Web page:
Sunday, December 9, 2012

Character versus Story

All books have to have characters.  All books have to have stories.  Which of them is most important?

There are lots of character driven stories.  Many of the classics, like The Old Man and the Sea or The Scarlett Letter, are character driven tales.  Even the Harry Potter series is essentially about one person, following the story of a boy marked from the age of one by an evil wizard.  In each of these stories, the overall adventure is important, but it's secondary to the characters.  Yes, I'm sure that Rom Weasley's life is fascinating as well, but it was Harry we were invested in.

On the flip side, a great deal of novels are story driven.  Harry Turtledove uses dozens of different characters to drive his story about an America in the century following a Confederate victory in the Civil War, but those characters are just the vehicle to move us from battle to battle and war to war.  Whether the section read from Jake Featherston's point of view or Irving Morrell's, they were incidental to telling us what happened in the Battle of Pittsburgh of the naval fight by the Sandwich islands.

So which one should you, as a writer, follow?  That really depends on what you want to accomplish.

I discovered early on that I'm much more of a story focused kind of guy.  I have a fantastical tale to impart, and the characters just get us from A to B.  It's so much my tendency, in fact, that I have to be careful not to do so at the expense of the characters.  My first novel, an appallingly bad tale that I'm now embarrassed to have written, was about how humanity crawled out from under the ashes of a galactic war and how it reclaimed its place on top.  The main character provided an interesting viewpoint, but I jumped around to various viewpoints, many of which were only seen once.

By concentrating on this in future works, I've done a much better job in molding the story around the character as a result.  Salvation Day is seen exclusively from the point of view of the protagonist, and understanding his motivations is key to understanding the plot as a whole.  Even though the second book I wrote, Akeldama, is much more a story oriented novel, I concentrated a great deal on bringing the main two characters to life.  In doing so, I discovered that one took more prominence than the other, and it helped advance the book.  Still, the story was what I wanted to convey.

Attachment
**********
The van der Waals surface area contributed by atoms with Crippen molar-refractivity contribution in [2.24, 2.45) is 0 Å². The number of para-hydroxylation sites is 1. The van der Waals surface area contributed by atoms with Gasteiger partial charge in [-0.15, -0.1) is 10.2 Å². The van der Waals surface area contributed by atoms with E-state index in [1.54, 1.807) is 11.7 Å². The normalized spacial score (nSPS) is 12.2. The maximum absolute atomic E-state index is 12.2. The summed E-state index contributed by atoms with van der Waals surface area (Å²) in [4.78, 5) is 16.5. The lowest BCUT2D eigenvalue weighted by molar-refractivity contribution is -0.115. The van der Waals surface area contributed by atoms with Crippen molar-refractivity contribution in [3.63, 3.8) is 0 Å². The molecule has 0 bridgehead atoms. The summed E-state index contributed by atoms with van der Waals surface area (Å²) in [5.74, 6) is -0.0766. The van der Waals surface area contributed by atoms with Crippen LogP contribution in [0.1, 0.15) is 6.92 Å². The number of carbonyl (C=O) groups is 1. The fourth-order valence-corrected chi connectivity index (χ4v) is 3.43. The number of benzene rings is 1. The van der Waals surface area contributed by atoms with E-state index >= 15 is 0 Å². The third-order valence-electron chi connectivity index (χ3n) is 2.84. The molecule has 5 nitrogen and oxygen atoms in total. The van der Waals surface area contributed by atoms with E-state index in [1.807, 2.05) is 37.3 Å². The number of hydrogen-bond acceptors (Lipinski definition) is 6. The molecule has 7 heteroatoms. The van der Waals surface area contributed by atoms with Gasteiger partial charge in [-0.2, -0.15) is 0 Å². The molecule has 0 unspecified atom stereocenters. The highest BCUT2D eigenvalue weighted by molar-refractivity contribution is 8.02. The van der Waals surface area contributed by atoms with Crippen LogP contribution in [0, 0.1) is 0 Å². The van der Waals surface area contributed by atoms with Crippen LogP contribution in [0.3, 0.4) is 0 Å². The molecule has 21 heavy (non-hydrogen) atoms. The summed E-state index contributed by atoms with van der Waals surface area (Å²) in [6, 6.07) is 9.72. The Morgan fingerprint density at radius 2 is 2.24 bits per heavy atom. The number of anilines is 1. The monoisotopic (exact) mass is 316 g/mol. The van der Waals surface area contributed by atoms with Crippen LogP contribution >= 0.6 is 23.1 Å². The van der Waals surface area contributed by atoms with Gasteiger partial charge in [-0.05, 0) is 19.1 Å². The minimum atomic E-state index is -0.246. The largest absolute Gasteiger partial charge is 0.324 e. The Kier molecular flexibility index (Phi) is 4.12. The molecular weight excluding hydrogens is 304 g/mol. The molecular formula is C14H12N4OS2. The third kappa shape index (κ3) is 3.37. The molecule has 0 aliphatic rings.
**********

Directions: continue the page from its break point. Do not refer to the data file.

I wish I had the chops to pull off an exclusively character driven book or series, but that's just not my style.  I mentioned The Old Man and the Sea earlier, but truth be told, I found that to be pretty boring.  I think readers want their imaginations to be set on fire, and I can't do that through too much emphasis on characters.  That's probably because it takes me a lot of effort to make my characters not all turn into carbon copies of me.  However, my stories flow pretty easily, so I'd rather focus on that.

What are your preferences?  Are you an Heir to the Empire fan, where the characters are little more than ways to show the continuing conflict between the Empire and the New Republic?  Or are you more drawn in by The Shining, where you have to get the psyche of Jack and Danny Torrence in order to understand why they are drawn in by The Overlook?  More importantly, what do you do to help offset your natural tendencies in one direction or the other?


  1. I'm also more of a plot/story focused writer (and reader) so you'll get no debate from me. But of course, the characters must always been engaging and interesting. A good plot can carry mediocre characters. I find that the opposite is tougher to pull off well--at least for me.

    1. Absolutely. I think the story is far more important. Characters are important, but they alone can't make a boring book engaging.